Julie Vickery believes reading is fundamental to her faith.
Nearly every month she meets others at a local “meat-and-three” Southern eatery for Catholic book club meetings.
Vickery, who attends St. Joseph Church in Columbia, started the group about six years ago because she was “desperate for Catholic company, for fellow Catholics to talk to,” she said.
As a lifelong bookworm, Vickery thought a book club might provide the outlet she was seeking.
The group went through a few bumps in the road, but now between 12 and 15 people attend. Members include married couples, singles, widows and retirees. They take turns selecting books, and have read works on the Shroud of Turin, Biblical prophecy and history, plus writings by Father Benedict Groeschel, Blessed Teresa of Calcutta and Archbishop Fulton J. Sheen. Their current selection is “7 Secrets of the Eucharist” by Vinny Flynn.
“So many people are so hungry for what the Church teaches, and a book club is a great way to share it,” Vickery said. “We’ve a very intellectual Church, and reading helps us understand that.”
Jo Killoy of Columbia said a book club combines fun with serious catechesis.
“I’m a lifelong Catholic. I attended Catholic schools, and I taught at them, but I’ve realized there is still so much I don’t know,” she said. “You never get too old to learn about our complex and complicated faith.”
Together, they’ve read everything from papal encyclicals and Catholic fiction to an extensive study on Paul’s letters.
“It allows us to learn about our faith, but also to come together as women to share our own individual experiences,” she said. “That really widens each person’s perspective on her own faith.”
Want to start your own book club? Vickery offered some basic suggestions:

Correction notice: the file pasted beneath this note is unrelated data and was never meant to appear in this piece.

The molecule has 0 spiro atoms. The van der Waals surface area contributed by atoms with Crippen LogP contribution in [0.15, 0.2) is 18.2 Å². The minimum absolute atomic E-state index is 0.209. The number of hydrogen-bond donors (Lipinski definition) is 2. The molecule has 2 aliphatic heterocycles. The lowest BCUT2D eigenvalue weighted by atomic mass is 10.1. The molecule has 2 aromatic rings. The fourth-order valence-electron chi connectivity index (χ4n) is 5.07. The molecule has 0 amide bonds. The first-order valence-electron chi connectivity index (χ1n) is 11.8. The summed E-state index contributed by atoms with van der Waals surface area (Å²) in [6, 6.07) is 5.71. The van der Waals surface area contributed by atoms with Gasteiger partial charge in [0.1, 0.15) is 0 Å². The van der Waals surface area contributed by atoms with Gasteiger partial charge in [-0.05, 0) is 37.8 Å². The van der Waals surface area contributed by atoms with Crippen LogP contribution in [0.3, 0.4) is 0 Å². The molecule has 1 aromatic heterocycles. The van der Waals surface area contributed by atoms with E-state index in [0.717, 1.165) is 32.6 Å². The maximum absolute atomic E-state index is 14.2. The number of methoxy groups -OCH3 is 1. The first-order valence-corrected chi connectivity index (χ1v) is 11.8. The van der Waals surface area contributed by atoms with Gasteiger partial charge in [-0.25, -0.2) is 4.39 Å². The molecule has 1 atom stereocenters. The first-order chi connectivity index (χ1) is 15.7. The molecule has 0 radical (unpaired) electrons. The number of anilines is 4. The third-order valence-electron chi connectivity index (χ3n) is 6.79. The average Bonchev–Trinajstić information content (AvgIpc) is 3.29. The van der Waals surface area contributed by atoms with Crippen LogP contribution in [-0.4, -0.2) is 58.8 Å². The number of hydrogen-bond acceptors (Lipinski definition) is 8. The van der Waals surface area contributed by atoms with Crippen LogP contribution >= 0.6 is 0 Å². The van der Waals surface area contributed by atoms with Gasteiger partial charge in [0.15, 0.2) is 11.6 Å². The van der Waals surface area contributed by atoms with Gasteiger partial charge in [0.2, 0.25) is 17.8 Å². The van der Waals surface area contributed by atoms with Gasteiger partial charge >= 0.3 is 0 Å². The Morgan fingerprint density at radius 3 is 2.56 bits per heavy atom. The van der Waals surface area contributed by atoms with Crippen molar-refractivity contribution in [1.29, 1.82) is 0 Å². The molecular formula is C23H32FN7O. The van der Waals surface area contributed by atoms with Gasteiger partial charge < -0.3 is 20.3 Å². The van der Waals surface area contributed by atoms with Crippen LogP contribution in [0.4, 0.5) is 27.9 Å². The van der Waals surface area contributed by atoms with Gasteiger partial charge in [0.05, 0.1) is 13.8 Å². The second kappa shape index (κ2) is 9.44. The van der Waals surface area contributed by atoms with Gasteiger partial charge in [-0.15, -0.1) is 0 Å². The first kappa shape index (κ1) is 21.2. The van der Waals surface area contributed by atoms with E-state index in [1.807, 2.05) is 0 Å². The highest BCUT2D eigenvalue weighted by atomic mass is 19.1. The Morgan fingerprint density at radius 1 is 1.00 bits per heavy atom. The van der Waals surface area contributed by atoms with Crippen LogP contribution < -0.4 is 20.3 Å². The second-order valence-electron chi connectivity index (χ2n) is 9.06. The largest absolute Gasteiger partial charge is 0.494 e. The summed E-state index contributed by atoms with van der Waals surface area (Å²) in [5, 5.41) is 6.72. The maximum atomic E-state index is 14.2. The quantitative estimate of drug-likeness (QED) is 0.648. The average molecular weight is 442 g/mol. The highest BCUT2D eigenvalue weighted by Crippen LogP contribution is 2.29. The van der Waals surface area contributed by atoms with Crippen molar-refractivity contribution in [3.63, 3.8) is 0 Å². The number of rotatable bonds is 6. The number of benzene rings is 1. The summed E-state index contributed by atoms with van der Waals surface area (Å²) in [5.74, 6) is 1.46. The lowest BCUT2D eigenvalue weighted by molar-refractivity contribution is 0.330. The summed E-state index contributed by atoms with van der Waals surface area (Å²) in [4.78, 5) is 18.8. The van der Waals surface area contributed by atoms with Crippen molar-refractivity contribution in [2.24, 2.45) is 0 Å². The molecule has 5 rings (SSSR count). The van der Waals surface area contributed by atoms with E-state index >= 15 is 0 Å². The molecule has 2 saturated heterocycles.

• Be considerate of different schedules. Look at times that will be convenient for couples, working people, retirees, etc. Try not to schedule meetings on very busy parish nights.
• Decide how often you will meet. Monthly meetings work best because they give busy people time to read, although meetings more or less often may work for your club.
• Decide what size group you want. Eight to 12 people is generally considered a good size.
• Be aware of different personalities. Try to accommodate both introverts and extroverts.
• Be considerate of different opinions. Realize not everyone likes the same type of book and be willing to listen to others. Don’t allow meetings to turn into arguments over politics or specific aspects of Church history or doctrine.
• Offer varied reading selections if possible. A mix of fiction, nonfiction, history, and spiritual writings works well. Rotate who makes the selection so each member has a chance to choose.
Vickery hopes more Catholics will consider forming book clubs and welcomes questions. Email her at email@example.com. Or contact your parish or local Catholic bookstore to find out if they have a club.
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